Tavares' success at PSA is a 'powerful incentive' for Renault to catch up

Peter Sigal is a France-based correspondent with Automotive News Europe.
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France's two automakers, PSA Group and Renault, have seen their fortunes wax and wane over the years, but under CEO Carlos Tavares, PSA has become the envy of the industry — and the favorite of the stock market.

Renault, meanwhile, has produced steady growth but hasn’t captured the imagination of investors. The battle is hard-fought, with both companies competing in the same mainstream segments.

Last week, Tavares delivered a double shot of good news. His audacious takeover of Opel last year has born fruit far ahead of schedule, with Opel making a first-half profit of 502 million euros. Excluding Opel, PSA's automotive operating margin was 8.5 percent, a surprising level for a mass-market manufacturer that is heavily tied to the fiercely competitive European market.

Also PSA passed Renault in market capitalization for the first time since 2009 -- 21.5 billion euros to 21.3 billion euros. And in the past two months PSA edged out Renault in French market share, with 31 percent in June compared with 30.6 percent for Renault. PSA’s share price has nearly tripled under Tavares, to about 21 euros on Friday. In the same time period, Renault shares have inched upward from about 60 euros to 74 euros.

Renault’s automotive operating margin was a healthy 4.5 percent, but that four percentage point spread has drawn the notice of analysts.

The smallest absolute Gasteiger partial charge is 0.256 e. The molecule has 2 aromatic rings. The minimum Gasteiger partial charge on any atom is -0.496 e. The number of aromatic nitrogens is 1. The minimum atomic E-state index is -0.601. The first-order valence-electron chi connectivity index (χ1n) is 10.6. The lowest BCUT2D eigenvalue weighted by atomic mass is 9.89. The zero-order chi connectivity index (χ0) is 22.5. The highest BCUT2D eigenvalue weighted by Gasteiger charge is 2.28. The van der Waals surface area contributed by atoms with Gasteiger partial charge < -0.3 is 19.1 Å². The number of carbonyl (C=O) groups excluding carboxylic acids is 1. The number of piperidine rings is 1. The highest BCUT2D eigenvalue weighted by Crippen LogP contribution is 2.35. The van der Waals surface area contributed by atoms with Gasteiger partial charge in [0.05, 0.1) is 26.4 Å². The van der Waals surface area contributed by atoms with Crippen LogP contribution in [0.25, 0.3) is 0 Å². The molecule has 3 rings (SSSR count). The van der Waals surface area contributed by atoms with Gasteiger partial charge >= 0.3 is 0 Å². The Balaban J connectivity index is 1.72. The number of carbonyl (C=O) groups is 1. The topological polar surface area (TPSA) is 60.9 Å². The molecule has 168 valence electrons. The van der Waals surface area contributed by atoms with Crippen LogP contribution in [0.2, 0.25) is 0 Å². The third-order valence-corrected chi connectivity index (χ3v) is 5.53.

Addressing what he called "the elephant in the room," an analyst from French investment bank Societe Generale on Friday asked Renault operations chief Thierry Bollore how he planned to catch up.

Analysts are asking the same question of other automakers. "How much more money could VW make if it was to execute on efficiency like Carlos Tavares at PSA does?" Evercore ISI said in a note to investors.

Tavares could have been applying his wizardly at Renault, where he was chief operating officer until 2012, when he left after angering CEO Carlos Ghosn for saying he wanted to run his own car company. Ghosn remains CEO at Renault, charged with figuring out how to ensure the alliance with Nissan endures after his retirement, a task perhaps given more urgency with the unexpected death of Fiat Chrysler chief Sergio Marchionne.

Bollore, who is the first clear No. 2 at Renault since Tavares's departure, said PSA’s performance is a powerful incentive and vowed to work hard to catch up. "First of all, we are glad to see our national competitor doing well,” Bollore said. "It gives us a high motivation to close the gap."

Bollore noted that Renault's global scope meant that some of its businesses were "dilutive," including in emerging markets and electric vehicles, while PSA is heavily concentrated in Europe and has not yet spent heavily on electrification.

Nonetheless, he added: "We are observing clearly that we have opportunities for better performance, in terms of cost and price and products, and this will be one of my focuses from today."

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